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In the last six years, I’ve spent a lot of time thinking about motivation. At one startup, we built a platform for personal behavior change. At another, we used interactive chatbots to help people achieve their goals. As you might guess, the underlying question at both companies was “How can we use technology to motivate people?”

I believe behavior can be designed — we can create pathways in real life or in online products that lead people to take action. …

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I made just one innocent political comment and it practically started a war. The conversation quickly escalated until my conservative aunt Karen was yelling at Chris, a left-leaning friend from high school. Once Karen stopped yelling, Chris responded with a thoughtful, tempered response — except for the thinly-veiled Hitler reference at the end of it.

In truth, Karen and Chris have never met in person, and they live thousands of miles apart; this encounter happened on Facebook (names changed for this essay). …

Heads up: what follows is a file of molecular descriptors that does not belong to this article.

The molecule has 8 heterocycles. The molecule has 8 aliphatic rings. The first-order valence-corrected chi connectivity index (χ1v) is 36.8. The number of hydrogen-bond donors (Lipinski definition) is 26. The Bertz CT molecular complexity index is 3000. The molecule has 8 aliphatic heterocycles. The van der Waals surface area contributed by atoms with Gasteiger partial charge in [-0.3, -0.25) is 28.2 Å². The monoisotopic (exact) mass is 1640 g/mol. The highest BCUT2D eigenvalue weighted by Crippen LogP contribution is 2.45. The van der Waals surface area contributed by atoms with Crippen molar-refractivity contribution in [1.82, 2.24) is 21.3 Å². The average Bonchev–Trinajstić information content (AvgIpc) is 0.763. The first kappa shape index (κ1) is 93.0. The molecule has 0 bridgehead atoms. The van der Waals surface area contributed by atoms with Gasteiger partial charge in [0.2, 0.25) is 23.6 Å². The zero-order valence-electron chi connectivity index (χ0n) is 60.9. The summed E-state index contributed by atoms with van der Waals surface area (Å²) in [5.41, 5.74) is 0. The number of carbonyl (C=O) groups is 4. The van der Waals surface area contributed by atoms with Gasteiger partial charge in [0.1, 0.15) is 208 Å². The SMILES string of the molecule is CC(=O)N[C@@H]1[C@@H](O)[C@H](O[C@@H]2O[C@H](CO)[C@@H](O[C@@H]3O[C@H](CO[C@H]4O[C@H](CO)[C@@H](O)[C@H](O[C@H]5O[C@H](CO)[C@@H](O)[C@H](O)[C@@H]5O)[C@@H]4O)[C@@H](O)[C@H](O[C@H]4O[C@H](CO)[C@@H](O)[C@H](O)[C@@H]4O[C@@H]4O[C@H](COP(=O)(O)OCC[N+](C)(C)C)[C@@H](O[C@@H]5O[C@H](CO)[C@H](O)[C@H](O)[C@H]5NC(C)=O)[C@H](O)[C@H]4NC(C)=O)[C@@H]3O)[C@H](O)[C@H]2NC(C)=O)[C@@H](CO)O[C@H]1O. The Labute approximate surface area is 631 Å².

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When technology comes up in a casual conversation with a friend — whether you’re discussing Snapchat, Samsung, or Salesforce— we often joke about just how bad the addiction has gotten. Lately, I haven’t even been sure if addiction is the right word. Sure, there are people with serious technology addictions, on the level of chemical dependence, but the majority of us have little more than a nagging habit, understated by the fact that we love our technology so much.

Most of us don’t want to give up our phones. Why would we? Our phones right now have about 250,000 times the capacity of the computers that landed astronauts on the moon; the power and convenience of our smartphones is breathtaking. …


Max Ogles

Building a new product. Mostly write about startups and behavioral psychology. Published in TechCrunch, Entrepreneur.com, et al. Oxford MBA. Twitter: @maxogles

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